Wacom Intuos 5 Touch Tablet
The Intuos 5 Touch is one of Wacom’s professional graphics tablets. They’re a step up from Wacom’s more consumer-orientated Bamboo tablets, with eight express keys and a multifunctional concave Touch Ring to help creative individuals get the best out of their digital artwork.
It’s very easy to set up, and we were using it within minutes of plugging it in and installing the necessary drivers. It can be rotated to suit left-handed or right-handed artists, too, providing a good degree of convenience. The soft-touch finish round the outside also made it very comfortable to use. The main surface is slightly harder, but its texture provides enough friction to make it feel as if you’re drawing on paper, making the Intuous 5 feel much more natural in use. The pen is pressure sensitive, so you can taper your strokes, finishing with a thin wisp or a hard blob regardless of which nib you’re using.
The pen has 2,048 different pressure levels, a 60-degree tilt and is accurate. It also has a very welcome rubbery grip and comes with a stand that can to store up to 10 nibs. You get 10 with the tablet (standard, flex, felt and stroke), but you can buy extra pens directly from Wacom.
Despite the main tablet area measuring 278x196mm, the active area for drawing is only 224x140mm, leaving around one-third of the tablet out of bounds. This felt slightly counter-intuitive at first, but we soon got used to it. You can also connect the Intuos 5 wirelessly to your PC, but you’ll have to buy the Wacom Wireless Accessory Kit (£35 from http://uk.shop.wacom.eu) to enable this feature.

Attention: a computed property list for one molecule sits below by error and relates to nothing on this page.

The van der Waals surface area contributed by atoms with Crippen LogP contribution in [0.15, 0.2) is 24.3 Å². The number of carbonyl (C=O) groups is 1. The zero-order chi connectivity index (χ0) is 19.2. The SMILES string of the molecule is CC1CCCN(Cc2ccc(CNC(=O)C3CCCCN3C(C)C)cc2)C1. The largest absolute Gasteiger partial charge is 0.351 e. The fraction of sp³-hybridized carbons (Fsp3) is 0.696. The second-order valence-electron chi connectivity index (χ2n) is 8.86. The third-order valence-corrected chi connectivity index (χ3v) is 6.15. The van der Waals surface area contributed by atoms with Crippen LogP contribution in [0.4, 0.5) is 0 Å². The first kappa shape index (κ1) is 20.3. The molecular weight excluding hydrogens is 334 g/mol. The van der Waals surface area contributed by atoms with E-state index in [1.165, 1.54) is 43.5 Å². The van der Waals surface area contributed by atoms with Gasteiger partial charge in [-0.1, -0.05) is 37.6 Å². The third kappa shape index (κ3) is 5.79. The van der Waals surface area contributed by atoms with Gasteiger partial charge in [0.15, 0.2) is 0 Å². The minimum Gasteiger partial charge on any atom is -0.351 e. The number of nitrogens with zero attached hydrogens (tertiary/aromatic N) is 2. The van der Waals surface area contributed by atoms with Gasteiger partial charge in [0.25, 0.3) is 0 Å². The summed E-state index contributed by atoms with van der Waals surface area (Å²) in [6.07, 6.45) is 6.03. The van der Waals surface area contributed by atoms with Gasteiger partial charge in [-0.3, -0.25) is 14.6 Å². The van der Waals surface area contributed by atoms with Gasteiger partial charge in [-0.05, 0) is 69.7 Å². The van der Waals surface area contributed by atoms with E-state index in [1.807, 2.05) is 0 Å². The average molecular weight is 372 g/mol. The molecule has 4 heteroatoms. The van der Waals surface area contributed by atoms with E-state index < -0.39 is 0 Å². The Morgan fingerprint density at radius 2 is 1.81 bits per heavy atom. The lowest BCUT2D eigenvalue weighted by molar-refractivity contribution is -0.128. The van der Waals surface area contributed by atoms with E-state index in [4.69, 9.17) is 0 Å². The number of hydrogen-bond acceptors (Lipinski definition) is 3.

A key feature of the Intuos 5 is the Touch Ring. This allows you to scroll or zoom in, cycle through layers, alter your brush size and rotate your images by rolling your finger round the outer ring. You can press the centre to toggle between each mode, but we had a few issues with its overall responsiveness. We had to tweak quite a few individual settings to get the right sensitivity, but the main problem was the lack of tactile feedback. It made adjusting brush sizes by a few pixels or changing layers a little too fussy, and we often found ourselves using the pen instead.
It's a great tablet, and capable of far more than our game-enthused doodlings
It also made the eight customisable express keys quite difficult to press. They’re capacitive buttons, so they’ll sense your fingers hovering over them and show you each function on screen.
Drawing isn’t the only thing you can do with the Intuos 5, though, as it supports multi-touch gestures like a laptop’s touchpad. Touch control wasn’t quite as fluid as we’d like it to be, but it’s handy having a built-in touchpanel rather than having to use a separate one. Pinch-zooming was temperamental, but two-finger scrolling worked beautifully.
The Intuos 5 is a great graphics tablet. The Touch Ring isn’t perfect, but the tablet itself is one of the best around. However, if all you want is a basic graphics tablet for drawing, you may be better off with one of Wacom’s cheaper Bamboo tablets.